With another 30 to 40 minutes of wandering, I start to get bored, and want to get away from people, or at least tourist-ville. So I head on the main drag towards the other end of town…past a school…where it turns and heads towards the misty mountains in the back-drop. Hmmm…okay, we’ll see where this goes!

Despite the lack of necessity, I reach for the fifth handful…it’s probably just the opportunity to elongate and savor the oddity of this moment.

Industrial buildings start to turn into houses as I work my way up the road. The further I go up, however, the more I realize the element of danger is increasing. Houses start turning into shacks, with torn corrugated roofs, random shit strewn about property…tools, toys, garbage. Cars start turning into auto graveyards, with specimens stripped of wheels, interiors…basically shells of metal, like a turtle shell devoid of turtle. I hit a fork in the road…one branch goes straight, past an apartment complex, and the other curves a sharp left and goes up steeply. I take that one. A hundred feet up this road I pass an apartment building I would have expected to be located in the heart of an urban Detroit ghetto. No doors or windows, and littered with graffiti and garbage. This is where the white boy turns around and goes the other way. Now the French polynesians aren’t as girthy and enormous as their Samoan or Tongan counterparts, but neither do they have stringy, gaunt genetics (like me). I go back to the fork in the road where this shirtless older dude is grilling something under the shade of a banana leaf. He looks half polynesian, a mix I’m seeing a lot of, and has some sort of roadside business set up under a tarp awning. “Do you speak English?” I ask. “No” he replies, wherein I still continue to speak to him in English. “What is that?” I enquire, pointing to the large lumps on his grill. “bla bla bla” he says in french, and points to the orbs, then up to the trees. I recognized these as the melon-sized prickly orbs hanging from the trees. It looks like durian, or bread fruit…not sure if it is, but for some reason I can’t recall have negative emotions connected to the stuff. Realizing the futility of this conversation, I point to the other road in the fork, then up to the top of the mountain, and ask him with shrugged shoulders “Does it go to the top?” In near-perfect universal communication, he replies in french “bla bla bla, croix, bla bla bla” motioning that there would be another fork and I should go left. Thanking him in one of the only french words I know “merci”, I head towards the other road, once again on a quest up the mountain.

After the fifth handful of moss, I declare the job finished…and ponder at the curiosity of how soothing it is to wipe with moist jungle moss. Pulling my clothes back up, I grab my bag and start back up the creek bed, still in awe with my surroundings.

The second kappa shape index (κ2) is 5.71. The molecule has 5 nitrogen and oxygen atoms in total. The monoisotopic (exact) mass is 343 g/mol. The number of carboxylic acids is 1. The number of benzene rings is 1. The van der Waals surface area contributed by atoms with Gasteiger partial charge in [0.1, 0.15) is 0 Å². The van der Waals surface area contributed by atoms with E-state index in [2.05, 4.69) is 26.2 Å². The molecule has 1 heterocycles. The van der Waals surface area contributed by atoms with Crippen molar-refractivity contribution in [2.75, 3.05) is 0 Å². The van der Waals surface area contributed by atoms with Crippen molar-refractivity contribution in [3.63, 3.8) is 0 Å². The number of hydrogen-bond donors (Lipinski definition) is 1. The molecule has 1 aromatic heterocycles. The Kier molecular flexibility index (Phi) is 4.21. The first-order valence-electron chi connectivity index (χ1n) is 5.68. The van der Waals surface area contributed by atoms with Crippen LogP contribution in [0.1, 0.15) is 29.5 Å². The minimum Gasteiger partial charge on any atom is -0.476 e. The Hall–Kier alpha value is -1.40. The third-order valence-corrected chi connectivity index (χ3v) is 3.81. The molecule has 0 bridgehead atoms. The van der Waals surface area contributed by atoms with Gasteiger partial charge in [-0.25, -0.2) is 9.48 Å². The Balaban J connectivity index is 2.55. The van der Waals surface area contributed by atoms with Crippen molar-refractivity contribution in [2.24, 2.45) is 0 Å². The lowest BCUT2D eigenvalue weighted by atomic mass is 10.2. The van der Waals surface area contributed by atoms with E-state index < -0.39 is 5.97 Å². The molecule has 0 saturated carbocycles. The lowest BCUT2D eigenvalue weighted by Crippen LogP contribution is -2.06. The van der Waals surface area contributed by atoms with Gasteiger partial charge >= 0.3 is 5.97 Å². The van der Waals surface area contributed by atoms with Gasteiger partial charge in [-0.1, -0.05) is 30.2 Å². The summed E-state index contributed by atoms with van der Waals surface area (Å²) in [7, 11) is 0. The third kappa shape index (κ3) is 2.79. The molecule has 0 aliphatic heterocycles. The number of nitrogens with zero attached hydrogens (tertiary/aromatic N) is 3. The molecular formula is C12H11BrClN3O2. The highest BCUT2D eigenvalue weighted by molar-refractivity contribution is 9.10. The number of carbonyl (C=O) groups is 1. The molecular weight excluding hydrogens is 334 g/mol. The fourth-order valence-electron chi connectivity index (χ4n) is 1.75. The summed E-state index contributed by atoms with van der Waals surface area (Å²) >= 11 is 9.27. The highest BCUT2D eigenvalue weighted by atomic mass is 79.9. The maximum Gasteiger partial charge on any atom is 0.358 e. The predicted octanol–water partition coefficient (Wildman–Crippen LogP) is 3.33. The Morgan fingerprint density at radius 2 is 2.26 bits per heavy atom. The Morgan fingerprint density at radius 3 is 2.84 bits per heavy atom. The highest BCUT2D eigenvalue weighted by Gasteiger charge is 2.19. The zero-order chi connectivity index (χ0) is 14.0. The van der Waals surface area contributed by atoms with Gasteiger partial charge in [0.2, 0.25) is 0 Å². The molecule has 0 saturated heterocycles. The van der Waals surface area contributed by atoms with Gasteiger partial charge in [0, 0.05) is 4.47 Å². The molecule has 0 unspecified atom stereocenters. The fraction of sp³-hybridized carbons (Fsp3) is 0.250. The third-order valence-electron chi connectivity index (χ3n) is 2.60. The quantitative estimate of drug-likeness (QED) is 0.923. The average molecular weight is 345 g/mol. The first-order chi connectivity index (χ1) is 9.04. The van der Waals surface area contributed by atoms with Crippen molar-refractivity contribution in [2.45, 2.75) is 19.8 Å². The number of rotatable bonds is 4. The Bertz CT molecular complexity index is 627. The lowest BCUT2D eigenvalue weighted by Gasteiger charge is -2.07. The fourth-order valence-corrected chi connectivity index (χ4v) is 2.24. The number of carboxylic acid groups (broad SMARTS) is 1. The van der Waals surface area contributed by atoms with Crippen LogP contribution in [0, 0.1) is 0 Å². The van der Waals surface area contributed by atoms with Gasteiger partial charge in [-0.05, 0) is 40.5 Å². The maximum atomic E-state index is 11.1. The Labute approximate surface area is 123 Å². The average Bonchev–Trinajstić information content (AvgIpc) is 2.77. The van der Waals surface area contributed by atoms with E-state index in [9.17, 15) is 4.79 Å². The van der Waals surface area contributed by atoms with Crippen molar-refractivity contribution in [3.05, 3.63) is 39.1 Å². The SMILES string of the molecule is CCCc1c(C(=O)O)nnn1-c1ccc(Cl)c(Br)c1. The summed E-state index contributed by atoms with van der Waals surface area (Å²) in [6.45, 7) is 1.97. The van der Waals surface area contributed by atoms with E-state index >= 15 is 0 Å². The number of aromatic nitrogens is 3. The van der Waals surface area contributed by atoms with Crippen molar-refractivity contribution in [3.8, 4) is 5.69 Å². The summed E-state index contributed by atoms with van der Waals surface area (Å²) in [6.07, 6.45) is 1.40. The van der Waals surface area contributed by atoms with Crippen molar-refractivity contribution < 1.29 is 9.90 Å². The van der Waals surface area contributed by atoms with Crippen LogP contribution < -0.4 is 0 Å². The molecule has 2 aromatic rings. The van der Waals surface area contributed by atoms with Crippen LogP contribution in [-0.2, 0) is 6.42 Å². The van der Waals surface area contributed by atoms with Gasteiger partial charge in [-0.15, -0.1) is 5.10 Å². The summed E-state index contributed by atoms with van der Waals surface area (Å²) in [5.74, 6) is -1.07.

On my road to the right I run across an old pitbull…clearly a retired fighter, evidenced by the scars on his mouth and face. He looks tired, but still I pass with a cautious eye, these old fighters can be unpredictable. He would be a lot more intimidating had he been a few years younger, kind of like a 60 year-old Sylvester Stallone playing Rocky…not as intimidating as 30 years ago, but still wouldn’t want to fuck with him. And the road continues up…then the pavement stops. I keep going. The shanties become more disheveled, the properties more indicative of poverty, and the amount of chained up pitbulls increase. I keep going, and finally run into that fork in the road the french dude told me about. He said go left, but there is a sign on the left tine of the fork that I think says something to the effect of ‘private property, do not trespass’…but once again, I don’t speak french. I decide to head to the right anyway, where the string of shacks continue till I lose sight of them around the bend. After a while I’m not sure if this is still a road, or some elongated driveway on someone’s property. Another loose dog takes an interest in me and starts following. Then up ahead it looks like the road just stops…or does it just narrow where the ‘house’ is and keep going? My curiosity prompts me to investigate…then I see the dog: a young, improperly cared-for pit tied to a car on the side of the ‘road’ with a cotton rope. He is perched on the car and jumps down towards me, not overtly aggressive, but how can I be sure? He reaches the end of his rope as I back up to the other side of the road. There is enough room for me to slide by him, but as I start to, realize there really isn’t any more road, and now this dog is howling and barking. Whoever put this dog here did it for a reason, and that reason is not lost on me. I back up as nonchalantly as possible and revert course the way I came. My heart breaks as the poor dog howls after me…his voice seems to be crying out for food and love more than to attack. But I really don’t want to risk having a jaw-locking dog clamp down on my arm way out here. Eventually I come back to the fork, and despite the signage, decide to head up anyway…upon closer inspection I think it says the property belongs to the catholic church. Ummm…ok. I keep going, and start to notice how I’m entering more and more of a jungle environment. The rain starts, then the thunder. I don’t see any lightning. Up and up I go. After a while this old 70’s 4×4 comes towards me down the road, slowly, because the steep road is slippery from both rock and mud. I step back, unsure if I will be ignored or apprehended by this vehicle. The glare on the windshield makes him invisible to me until he passes. My quick smile and wave are reciprocated…whew! Up I go…the rain increases, and for the first time a blinding flash of lightning. I count to five before the thunder strikes. Not bad, I muse, and keep hiking. The lightning gets closer, with counts of three, then two, then one…and the thunder is deafening. Stopping, I marvel at the fact I’m in a tropical lightning storm on the top of some random mountain in Tahiti, all alone…and thirsty. On the path I pass one of those huge jungle leaves on the ground which caught some rain water, like 18 inches wide and two feet long. I’ve always wanted to do this…picking up the leaf to drink I get some of it in, but most just rolls off the back as I try to balance it. The rain is now a downpour. I keep going. Eventually I run into a thick chain-link rope blocking the road. Tempted to keep going, I decide my daily quota of pitbull encounters has been met. Plus, I don’t know what shenanigans the Tahitian Catholic Church would pull off to keep out trespassers, and I’d rather not find out. Well…I guess this is where my trek ends…so I head back towards the last bend in the road when…hey, what’s that? A trail? I didn’t see this coming up…it’s a narrow trail at about a 60 percent decline into the valley of this Tahitian jungle…it doesn’t look overly used, but that’s hard to tell with jungle paths. Let’s see, it’s pouring down rain, I’m all alone, noone has any clue where I am…hell I don’t even really know where I am, and here’s this steep trail down into a jungle ravine of which I know nothing about. This is where a sensible person would err on the side of caution…but down into the unknown valley I go. Another crackle of thunder and lightning add to the moment. The trail goes straight down the ravine, no swich-backs at all. After what seems like ages of carefully negotiating the slick, steep trail, the end comes into view; this path leads straight to a gentle creek traversing the valley. Again, I find myself in awe at the beauty of the moment. As I approach the end I look for other signs of life in the area: primarily human. Noone. Zigzagging back and forth the creek from rock to rock, I continue to explore the hidden wonders of this valley up the creek. Then I realize I really need to use the bathroom…privacy doesn’t seem to be a problem, but what can I use to….ahhhhh…then I spy the thick moss on the rocks, and see a veritable goldmine of moss-covered rocks in a grove up ahead. After business has been properly conducted, I head up the creekbed, as before mentioned. Not long after I decide to turn around back towards the little pool in the creek where the trail ended, with every intention of skinny dipping. Down and down I go…by now the rain has mostly abated, still a gentle sprinkle, but nothing like the downpour before. Eventually I make it back down by pool and trailhead, on the opposite side of the creek. The water in the pool is a bit clearer than the other water up creek, which has muddied a bit in the rain (I presume), so I decide perhaps there is another pool down the creek that is even clearer, since the downstream water is visibly less muddy. As soon as I make this decision I hear an unusual sound from upstream, where I just came from…something between a mild explosion and a waterfall. I turn around and see a frothing muddy surge of water coming straight at me…sort of like in Lord of the Rings when the Liv Tyler elf chic summons the spirits in the water to take out the half-dead horse riders…only to a much lesser degree ofcourse. Nonetheless, it freaks me the hell out! I scurry across the creek not even thinking about the slippery rocks…and somehow make it across without slipping and jump up onto a taller boulder as the rush of frothy, hot chocolate looking water transforms the sleepy creek into a violent stream…the rocks I was prancing across nonchalantly a few minutes ago are now buried under the swift current. I’m fascinated by how quickly this happened. I would have thought the rain would cause the water levels to slowly rise, not sweep in like a freaking tsunami. I give up the idea of skinny dipping in this filthy muck, and decide to climb back up the trail…where I just happened to be in this bizarre little deluge. As I ascend the ravine soaking wet, a big smile creeps up on my face. Today has been a classic ‘nonsensical adventure’.